Type of Document Master's Thesis Author Chamberlayne, Edward Pye Author's Email Address email@example.com URN etd-12162002-135105 Title A GIS Model for Minefield Area Prediction: The Minefield Likelihood Procedure Degree Master of Science Department Civil Engineering Advisory Committee
Advisor Name Title Dymond, Randel L. Committee Chair Mouras, Victoria A. Committee Member Stevens, M. Merrill Committee Member Keywords
Date of Defense 2002-11-27 Availability unrestricted AbstractExisting minefields left over from previous conflicts pose a grave threat to humanitarian relief operations, domestic everyday life, and future military operations. The remaining minefields in Afghanistan, from the decade long war with the Soviet Union, are just one example of this global problem. The purpose of this research is to develop a methodology that will predict areas where minefields are the most likely to exist through use of a GIS model. The concept is to combine geospatial data layers to produce a scored raster output of the most likely regions where minefields may exist. It is a "site suitability analysis" for minefield existence.
The GIS model uses elevation and slope data, observer and defensive position locations, hydrographic features, transportation features, and trafficability estimates to form a minefield prediction surface. Through use of the NATO Reference Mobility Model (NRMMII) and the Digital Topographic Support System (DTSS), trafficability estimates are generated for specific vehicles under specific terrain and weather conditions in specific areas of interest.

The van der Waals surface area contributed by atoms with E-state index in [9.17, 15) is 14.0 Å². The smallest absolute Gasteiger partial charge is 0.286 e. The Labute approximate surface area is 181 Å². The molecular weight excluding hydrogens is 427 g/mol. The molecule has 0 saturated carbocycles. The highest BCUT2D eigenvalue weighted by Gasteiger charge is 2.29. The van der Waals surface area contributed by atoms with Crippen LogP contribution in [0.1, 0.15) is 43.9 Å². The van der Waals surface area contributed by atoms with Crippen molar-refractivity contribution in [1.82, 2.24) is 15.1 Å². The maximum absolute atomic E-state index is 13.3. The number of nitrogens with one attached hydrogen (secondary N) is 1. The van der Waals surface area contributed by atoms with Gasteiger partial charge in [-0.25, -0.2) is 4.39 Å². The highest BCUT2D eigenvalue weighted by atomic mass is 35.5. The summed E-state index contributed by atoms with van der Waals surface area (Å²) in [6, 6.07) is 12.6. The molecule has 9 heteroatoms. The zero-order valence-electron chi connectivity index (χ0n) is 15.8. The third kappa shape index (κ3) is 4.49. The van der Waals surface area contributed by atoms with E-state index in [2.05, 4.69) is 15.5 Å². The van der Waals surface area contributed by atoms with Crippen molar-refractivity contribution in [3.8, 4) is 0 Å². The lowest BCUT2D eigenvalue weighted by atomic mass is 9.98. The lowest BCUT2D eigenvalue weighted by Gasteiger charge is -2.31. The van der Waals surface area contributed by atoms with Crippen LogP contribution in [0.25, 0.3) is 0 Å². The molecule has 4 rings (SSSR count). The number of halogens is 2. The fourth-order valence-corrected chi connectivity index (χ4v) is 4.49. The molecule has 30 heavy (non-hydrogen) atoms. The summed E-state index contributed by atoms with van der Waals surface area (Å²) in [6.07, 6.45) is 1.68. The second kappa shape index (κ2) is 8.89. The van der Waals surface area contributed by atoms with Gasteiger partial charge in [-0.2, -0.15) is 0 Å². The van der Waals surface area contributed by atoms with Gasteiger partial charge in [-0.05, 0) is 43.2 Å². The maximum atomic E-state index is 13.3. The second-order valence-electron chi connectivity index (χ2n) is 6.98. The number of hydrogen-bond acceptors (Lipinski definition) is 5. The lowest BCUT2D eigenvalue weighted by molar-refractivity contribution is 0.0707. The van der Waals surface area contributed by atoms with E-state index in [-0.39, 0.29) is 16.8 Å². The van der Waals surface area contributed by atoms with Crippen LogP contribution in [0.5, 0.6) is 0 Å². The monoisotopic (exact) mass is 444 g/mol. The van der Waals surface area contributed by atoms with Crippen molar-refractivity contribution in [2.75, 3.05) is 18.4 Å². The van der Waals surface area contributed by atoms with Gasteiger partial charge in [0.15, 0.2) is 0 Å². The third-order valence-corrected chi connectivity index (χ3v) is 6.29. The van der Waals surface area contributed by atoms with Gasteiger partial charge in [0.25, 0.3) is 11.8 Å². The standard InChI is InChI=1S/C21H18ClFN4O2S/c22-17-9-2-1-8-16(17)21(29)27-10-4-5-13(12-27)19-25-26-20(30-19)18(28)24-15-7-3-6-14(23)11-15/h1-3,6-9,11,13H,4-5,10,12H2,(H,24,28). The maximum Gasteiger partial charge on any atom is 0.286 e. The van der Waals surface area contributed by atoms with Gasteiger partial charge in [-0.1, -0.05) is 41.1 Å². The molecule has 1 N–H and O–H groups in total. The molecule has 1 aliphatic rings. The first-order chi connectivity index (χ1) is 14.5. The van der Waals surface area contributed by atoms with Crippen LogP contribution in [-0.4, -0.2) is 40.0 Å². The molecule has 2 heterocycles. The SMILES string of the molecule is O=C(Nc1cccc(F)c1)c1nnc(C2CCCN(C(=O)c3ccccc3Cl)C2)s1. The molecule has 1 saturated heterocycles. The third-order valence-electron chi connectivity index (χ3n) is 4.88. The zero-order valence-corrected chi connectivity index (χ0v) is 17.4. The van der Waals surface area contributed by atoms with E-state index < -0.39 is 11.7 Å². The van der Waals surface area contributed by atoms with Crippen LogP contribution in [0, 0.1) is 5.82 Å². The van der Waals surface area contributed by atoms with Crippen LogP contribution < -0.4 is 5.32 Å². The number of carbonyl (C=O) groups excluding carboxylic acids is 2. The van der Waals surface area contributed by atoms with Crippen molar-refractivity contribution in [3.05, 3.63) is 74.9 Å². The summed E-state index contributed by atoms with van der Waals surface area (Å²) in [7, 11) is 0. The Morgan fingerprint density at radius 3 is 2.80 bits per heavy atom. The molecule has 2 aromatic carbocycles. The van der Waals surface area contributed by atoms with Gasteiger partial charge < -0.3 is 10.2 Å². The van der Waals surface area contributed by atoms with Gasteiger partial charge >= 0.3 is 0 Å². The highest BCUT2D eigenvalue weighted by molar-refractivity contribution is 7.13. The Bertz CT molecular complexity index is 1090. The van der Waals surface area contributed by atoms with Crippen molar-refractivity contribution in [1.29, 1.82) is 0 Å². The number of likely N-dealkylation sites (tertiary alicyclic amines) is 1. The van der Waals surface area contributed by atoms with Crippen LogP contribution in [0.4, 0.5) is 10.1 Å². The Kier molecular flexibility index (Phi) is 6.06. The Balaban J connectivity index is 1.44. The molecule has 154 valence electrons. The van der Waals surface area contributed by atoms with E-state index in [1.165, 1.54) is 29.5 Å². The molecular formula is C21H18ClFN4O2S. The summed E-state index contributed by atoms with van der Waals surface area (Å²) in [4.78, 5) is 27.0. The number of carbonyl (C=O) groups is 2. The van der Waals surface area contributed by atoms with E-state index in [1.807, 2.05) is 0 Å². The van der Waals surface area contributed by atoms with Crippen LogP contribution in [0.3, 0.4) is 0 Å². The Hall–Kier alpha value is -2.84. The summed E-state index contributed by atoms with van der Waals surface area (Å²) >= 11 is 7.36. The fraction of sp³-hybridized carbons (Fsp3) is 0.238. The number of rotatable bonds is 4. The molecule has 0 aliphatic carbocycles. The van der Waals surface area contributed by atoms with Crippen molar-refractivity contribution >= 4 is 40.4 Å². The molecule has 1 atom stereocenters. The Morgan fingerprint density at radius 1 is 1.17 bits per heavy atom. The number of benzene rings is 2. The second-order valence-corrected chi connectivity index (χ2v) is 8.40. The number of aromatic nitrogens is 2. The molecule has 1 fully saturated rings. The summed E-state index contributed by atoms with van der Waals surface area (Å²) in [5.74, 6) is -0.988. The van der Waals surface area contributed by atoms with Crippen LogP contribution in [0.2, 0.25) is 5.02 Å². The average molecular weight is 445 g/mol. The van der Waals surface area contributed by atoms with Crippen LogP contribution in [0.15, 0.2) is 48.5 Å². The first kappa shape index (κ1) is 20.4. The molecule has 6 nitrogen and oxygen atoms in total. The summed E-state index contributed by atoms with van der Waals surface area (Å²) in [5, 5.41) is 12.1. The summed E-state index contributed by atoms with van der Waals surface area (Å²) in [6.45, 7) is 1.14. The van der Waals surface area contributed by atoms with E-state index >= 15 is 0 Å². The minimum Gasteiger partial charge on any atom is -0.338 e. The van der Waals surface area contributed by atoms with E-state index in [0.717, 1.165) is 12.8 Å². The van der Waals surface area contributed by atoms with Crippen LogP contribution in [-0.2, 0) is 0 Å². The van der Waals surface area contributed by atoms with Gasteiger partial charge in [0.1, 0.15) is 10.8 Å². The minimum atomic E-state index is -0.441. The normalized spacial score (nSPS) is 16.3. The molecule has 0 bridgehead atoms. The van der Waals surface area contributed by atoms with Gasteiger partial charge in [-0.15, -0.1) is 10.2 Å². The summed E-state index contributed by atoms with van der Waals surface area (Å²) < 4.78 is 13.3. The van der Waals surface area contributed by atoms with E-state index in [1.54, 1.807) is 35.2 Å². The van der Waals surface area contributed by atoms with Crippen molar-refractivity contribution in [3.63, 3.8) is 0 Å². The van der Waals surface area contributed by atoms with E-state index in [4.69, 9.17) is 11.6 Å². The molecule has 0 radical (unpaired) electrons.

The model could be used to create prioritized maps for minefield detection sensors, demining teams, or for avoidance. These maps could define the "high payoff" search areas for remote sensors, such as ASTAMIDS, and positively identify minefields. These maps could also be used by humanitarian relief agencies for consideration when planning movement into areas that may contain minefields. The analysis includes a model calibration and sensitivity analysis procedure and compares the model output to known training minefield locations taken from two US Army training centers. The resultant Minefield Likelihood Surface has a 91% accuracy rate when compared to known training minefield data.
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